I must have slept through my high school social studies class. I must not have paid attention when I was in law school. I apparently find myself in a curious new world.
To use an old expression, someone moved the cheese. In this case, the cheese is the guideline for what you as an employer can ask about a job applicant’s background. You might know this trend as “ban the box” laws.
In ban the box states, an employer can no longer ask a job application about his or her prior (or presumed ongoing) criminal history. Without the ability now to ask about criminal history, the applicant you hire might be a big risk, to you, your employees and your customers.
Today, the U.S. Equal Employment Opportunity Commission (EEOC), and many states, and even municipal governments view the use of background checks as an unfair hurdle to those with prior convictions trying to re-enter the work force.
Fair for whom?
This new hiring guideline is rooted in a theory of liability called disparate impact. Disparate impact does not only apply to lending. In fact, whether disparate impact claims may be brought to prove lending discrimination is a hotly contested legal issue that has yet to be determined by the United States Supreme Court.
What is clear, however, is that the disparate impact theory of discrimination in employment cases can be, and is, used as a theory of legal liability in employment cases.
Employers use background checks to ensure a safe work environment for employees and their customers. Background checks take on even more importance given federal and state regulatory demands to protect non-public customer information. According to one survey, 92 percent of employers check criminal history, at least for some positions.
As mentioned, the EEOC views the use of background checks as an unfair hurdle to those with prior convictions trying to re-enter the work force. The EEOC has as a priority on its agenda the bringing of actions against employers who routinely exclude all candidates for employment based upon any felony conviction.
The EEOC published its “Enforcement Guidance on the Consideration of Arrest and Conviction Records in Employment Decisions” in 2012. The guidance discusses how use of national data supports a finding that criminal record exclusions have a disparate impact based on race and national origin. The EEOC reiterated the issue as a priority in 2013, and it continues to file disparate impact cases against employers who have a broad policy on background checks.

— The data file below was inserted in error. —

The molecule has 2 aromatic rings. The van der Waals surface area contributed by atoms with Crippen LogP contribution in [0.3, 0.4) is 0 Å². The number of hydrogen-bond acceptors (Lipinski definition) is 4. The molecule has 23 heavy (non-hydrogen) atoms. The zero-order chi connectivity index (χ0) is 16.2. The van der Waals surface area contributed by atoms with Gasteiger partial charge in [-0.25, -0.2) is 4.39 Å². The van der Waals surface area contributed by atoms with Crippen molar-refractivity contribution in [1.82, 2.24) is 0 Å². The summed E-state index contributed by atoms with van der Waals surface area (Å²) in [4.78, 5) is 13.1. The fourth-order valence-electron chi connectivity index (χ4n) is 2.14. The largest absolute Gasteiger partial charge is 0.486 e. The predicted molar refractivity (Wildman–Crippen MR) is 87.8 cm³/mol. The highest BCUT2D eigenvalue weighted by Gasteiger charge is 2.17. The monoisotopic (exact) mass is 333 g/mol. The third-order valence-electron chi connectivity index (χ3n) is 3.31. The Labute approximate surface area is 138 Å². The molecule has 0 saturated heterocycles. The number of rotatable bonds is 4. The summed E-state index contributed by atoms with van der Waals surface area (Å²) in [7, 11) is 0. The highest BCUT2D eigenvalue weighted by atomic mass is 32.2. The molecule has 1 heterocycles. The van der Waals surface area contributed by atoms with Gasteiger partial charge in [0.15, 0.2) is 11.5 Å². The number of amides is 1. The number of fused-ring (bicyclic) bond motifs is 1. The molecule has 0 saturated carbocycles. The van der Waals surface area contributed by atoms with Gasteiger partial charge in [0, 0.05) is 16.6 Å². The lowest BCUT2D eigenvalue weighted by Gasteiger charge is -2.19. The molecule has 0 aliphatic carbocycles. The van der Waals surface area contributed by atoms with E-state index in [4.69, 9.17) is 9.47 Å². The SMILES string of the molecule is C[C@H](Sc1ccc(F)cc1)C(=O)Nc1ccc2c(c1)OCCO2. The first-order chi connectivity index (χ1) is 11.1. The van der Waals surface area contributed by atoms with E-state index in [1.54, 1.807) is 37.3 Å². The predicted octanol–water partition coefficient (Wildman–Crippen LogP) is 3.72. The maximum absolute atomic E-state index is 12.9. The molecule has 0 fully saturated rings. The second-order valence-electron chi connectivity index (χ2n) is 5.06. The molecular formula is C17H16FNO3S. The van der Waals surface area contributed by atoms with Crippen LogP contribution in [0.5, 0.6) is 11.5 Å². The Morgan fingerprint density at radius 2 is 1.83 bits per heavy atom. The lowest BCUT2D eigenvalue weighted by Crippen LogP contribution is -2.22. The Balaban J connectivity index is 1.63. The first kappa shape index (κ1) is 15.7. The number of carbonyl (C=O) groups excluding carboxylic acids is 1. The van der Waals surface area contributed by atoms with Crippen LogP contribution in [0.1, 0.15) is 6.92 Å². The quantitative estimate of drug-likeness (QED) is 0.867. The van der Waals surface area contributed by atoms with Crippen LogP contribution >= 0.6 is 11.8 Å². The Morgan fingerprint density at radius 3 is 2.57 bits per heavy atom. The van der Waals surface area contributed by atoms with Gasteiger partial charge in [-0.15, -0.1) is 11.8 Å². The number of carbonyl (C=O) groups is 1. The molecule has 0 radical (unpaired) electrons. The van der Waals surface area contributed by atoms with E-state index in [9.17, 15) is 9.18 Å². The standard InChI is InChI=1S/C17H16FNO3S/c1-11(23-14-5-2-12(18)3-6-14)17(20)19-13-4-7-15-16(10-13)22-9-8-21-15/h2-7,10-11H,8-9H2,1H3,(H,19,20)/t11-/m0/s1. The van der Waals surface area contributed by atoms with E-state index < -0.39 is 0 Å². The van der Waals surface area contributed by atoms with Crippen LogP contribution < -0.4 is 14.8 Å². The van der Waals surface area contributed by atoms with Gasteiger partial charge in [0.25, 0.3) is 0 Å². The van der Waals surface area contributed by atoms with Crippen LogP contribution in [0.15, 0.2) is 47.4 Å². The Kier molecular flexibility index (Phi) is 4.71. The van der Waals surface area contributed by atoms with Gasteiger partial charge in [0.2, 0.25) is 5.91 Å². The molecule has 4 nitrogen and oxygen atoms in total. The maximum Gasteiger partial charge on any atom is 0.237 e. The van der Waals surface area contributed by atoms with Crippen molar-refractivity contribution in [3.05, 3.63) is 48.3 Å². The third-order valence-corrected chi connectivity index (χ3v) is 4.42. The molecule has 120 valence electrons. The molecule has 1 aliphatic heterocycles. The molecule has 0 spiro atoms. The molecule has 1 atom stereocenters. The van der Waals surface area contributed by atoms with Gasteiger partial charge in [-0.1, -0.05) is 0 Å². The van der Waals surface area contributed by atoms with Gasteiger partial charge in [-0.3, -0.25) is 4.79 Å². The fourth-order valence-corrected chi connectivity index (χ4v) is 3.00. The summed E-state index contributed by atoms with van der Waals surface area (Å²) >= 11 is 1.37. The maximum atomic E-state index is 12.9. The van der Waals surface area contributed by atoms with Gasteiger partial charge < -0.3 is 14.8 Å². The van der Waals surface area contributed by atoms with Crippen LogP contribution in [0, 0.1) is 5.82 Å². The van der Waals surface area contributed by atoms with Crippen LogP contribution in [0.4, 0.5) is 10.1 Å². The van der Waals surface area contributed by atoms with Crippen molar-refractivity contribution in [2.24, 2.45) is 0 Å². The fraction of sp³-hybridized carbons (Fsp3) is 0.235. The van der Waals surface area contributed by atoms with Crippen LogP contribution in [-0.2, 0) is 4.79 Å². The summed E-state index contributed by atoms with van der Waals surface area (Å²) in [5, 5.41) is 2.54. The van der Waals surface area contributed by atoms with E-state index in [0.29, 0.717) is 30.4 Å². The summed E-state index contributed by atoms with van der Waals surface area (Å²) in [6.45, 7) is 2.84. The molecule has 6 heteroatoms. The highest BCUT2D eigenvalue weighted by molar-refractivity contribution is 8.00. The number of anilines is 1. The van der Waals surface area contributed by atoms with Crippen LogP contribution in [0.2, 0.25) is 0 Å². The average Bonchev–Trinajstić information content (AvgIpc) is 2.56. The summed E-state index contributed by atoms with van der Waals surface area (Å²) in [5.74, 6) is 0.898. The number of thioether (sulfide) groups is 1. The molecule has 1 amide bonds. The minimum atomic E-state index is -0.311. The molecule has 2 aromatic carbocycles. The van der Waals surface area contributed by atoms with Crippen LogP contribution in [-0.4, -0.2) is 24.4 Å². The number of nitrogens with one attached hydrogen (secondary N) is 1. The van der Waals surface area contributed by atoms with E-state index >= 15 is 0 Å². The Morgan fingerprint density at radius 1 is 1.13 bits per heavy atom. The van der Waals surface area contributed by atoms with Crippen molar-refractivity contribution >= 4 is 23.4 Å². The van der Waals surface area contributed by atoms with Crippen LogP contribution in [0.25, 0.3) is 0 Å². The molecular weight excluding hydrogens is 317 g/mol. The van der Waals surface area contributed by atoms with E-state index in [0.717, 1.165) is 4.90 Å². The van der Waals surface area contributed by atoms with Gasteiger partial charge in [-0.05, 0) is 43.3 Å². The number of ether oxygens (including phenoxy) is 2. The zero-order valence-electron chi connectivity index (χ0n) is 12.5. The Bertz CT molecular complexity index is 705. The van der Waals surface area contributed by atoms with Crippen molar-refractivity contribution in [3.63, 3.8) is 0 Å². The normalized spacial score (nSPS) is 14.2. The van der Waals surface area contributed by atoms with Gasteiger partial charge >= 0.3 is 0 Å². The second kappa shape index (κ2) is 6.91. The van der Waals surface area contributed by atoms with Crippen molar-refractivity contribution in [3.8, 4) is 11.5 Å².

Many states have followed suit and passed laws that limit what and when an employer may inquire about an employee’s or prospective employee’s criminal history. These laws also limit the types of criminal information that can be obtained and used in the decision and may require that any exclusion based upon a prior criminal conviction be related to the job duties and responsibilities.
Some states and municipal governments have passed or are passing so-called “ban-the-box” laws. These laws and regulations bar employers from asking about criminal records on employment applications. Thus, the box on the application that asks about criminal history has been made illegal in many places.
Protection up to you
Having laid out this discouraging scenario, let me reinforce that despite EEOC and state action, background checks are still a sound business practice, especially for dealerships.
The information, both financial and personal, that flows through an automobile dealership on a daily basis is too valuable not to properly vet individuals who have access to such information. Background checks should be done on every potential new hire, even friends of the dealership. In the future, however, those checks should be part of a standard policy and carefully crafted.
Disparate impact in hiring occurs where an employer’s neutral policy or practice has the effect of disproportionately screening out persons protected under Title VII, and the employer fails to demonstrate that the policy or practice is job related for the position in question and consistent with business necessity.
The EEOC stated that employers will consistently meet the “job related and consistent with business necessity” defenses to disparate impact claims where the employer:
- Develops a targeted screen considering at least the nature of the crime;
- Considers the time elapsed since any felony conviction;
- The nature of the job and business necessity; and
- The employer’s policy provides an opportunity for an individualized assessment for those people identified by the screen, to determine if the policy as applied is job related and consistent with business necessity.
All this can get rather confusing for anyone who infrequently navigates these matters. For a quick view of the new necessary guidelines, click to download “Suggested Background Check Policy and Procedures.”